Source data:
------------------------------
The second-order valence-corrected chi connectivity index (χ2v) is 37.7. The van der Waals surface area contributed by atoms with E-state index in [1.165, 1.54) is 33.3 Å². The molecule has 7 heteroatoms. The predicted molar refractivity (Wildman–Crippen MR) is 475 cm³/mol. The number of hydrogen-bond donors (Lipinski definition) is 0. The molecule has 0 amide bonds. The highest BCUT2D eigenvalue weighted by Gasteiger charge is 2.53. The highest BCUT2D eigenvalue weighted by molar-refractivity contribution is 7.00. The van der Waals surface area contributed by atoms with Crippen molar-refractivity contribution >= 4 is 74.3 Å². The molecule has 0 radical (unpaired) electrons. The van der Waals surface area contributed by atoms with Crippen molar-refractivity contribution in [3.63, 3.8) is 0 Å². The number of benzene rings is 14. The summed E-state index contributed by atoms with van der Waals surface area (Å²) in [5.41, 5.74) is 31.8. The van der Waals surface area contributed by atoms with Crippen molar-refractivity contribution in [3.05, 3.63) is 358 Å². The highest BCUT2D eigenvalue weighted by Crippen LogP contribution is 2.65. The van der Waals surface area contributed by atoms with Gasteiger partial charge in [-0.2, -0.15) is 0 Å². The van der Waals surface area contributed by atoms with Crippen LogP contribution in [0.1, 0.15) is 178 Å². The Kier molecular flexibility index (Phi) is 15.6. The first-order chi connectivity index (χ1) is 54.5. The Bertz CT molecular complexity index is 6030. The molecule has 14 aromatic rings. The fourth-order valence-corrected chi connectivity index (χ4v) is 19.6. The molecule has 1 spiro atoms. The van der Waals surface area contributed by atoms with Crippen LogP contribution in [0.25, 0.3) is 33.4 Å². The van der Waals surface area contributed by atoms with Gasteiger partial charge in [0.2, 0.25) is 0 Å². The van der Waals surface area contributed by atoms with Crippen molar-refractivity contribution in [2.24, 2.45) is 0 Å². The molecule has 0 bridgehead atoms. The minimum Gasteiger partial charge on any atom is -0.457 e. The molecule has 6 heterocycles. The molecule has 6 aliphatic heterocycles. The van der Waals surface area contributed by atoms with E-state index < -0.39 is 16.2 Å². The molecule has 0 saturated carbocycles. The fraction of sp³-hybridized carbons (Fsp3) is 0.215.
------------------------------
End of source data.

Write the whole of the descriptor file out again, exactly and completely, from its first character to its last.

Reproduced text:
The second-order valence-corrected chi connectivity index (χ2v) is 37.7. The van der Waals surface area contributed by atoms with E-state index in [1.165, 1.54) is 33.3 Å². The molecule has 7 heteroatoms. The predicted molar refractivity (Wildman–Crippen MR) is 475 cm³/mol. The number of hydrogen-bond donors (Lipinski definition) is 0. The molecule has 0 amide bonds. The highest BCUT2D eigenvalue weighted by Gasteiger charge is 2.53. The highest BCUT2D eigenvalue weighted by molar-refractivity contribution is 7.00. The van der Waals surface area contributed by atoms with Crippen molar-refractivity contribution >= 4 is 74.3 Å². The molecule has 0 radical (unpaired) electrons. The van der Waals surface area contributed by atoms with Crippen molar-refractivity contribution in [3.63, 3.8) is 0 Å². The number of benzene rings is 14. The summed E-state index contributed by atoms with van der Waals surface area (Å²) in [5.41, 5.74) is 31.8. The van der Waals surface area contributed by atoms with Crippen molar-refractivity contribution in [3.05, 3.63) is 358 Å². The highest BCUT2D eigenvalue weighted by Crippen LogP contribution is 2.65. The van der Waals surface area contributed by atoms with Gasteiger partial charge in [-0.2, -0.15) is 0 Å². The van der Waals surface area contributed by atoms with Crippen LogP contribution in [0.1, 0.15) is 178 Å². The Kier molecular flexibility index (Phi) is 15.6. The first-order chi connectivity index (χ1) is 54.5. The Bertz CT molecular complexity index is 6030. The molecule has 14 aromatic rings. The fourth-order valence-corrected chi connectivity index (χ4v) is 19.6. The molecule has 1 spiro atoms. The van der Waals surface area contributed by atoms with Crippen LogP contribution in [0.25, 0.3) is 33.4 Å². The van der Waals surface area contributed by atoms with Gasteiger partial charge in [0.2, 0.25) is 0 Å². The van der Waals surface area contributed by atoms with Crippen molar-refractivity contribution in [2.24, 2.45) is 0 Å². The molecule has 0 bridgehead atoms. The minimum Gasteiger partial charge on any atom is -0.457 e. The molecule has 6 heterocycles. The molecule has 6 aliphatic heterocycles. The van der Waals surface area contributed by atoms with E-state index < -0.39 is 16.2 Å². The molecule has 0 saturated carbocycles. The fraction of sp³-hybridized carbons (Fsp3) is 0.215.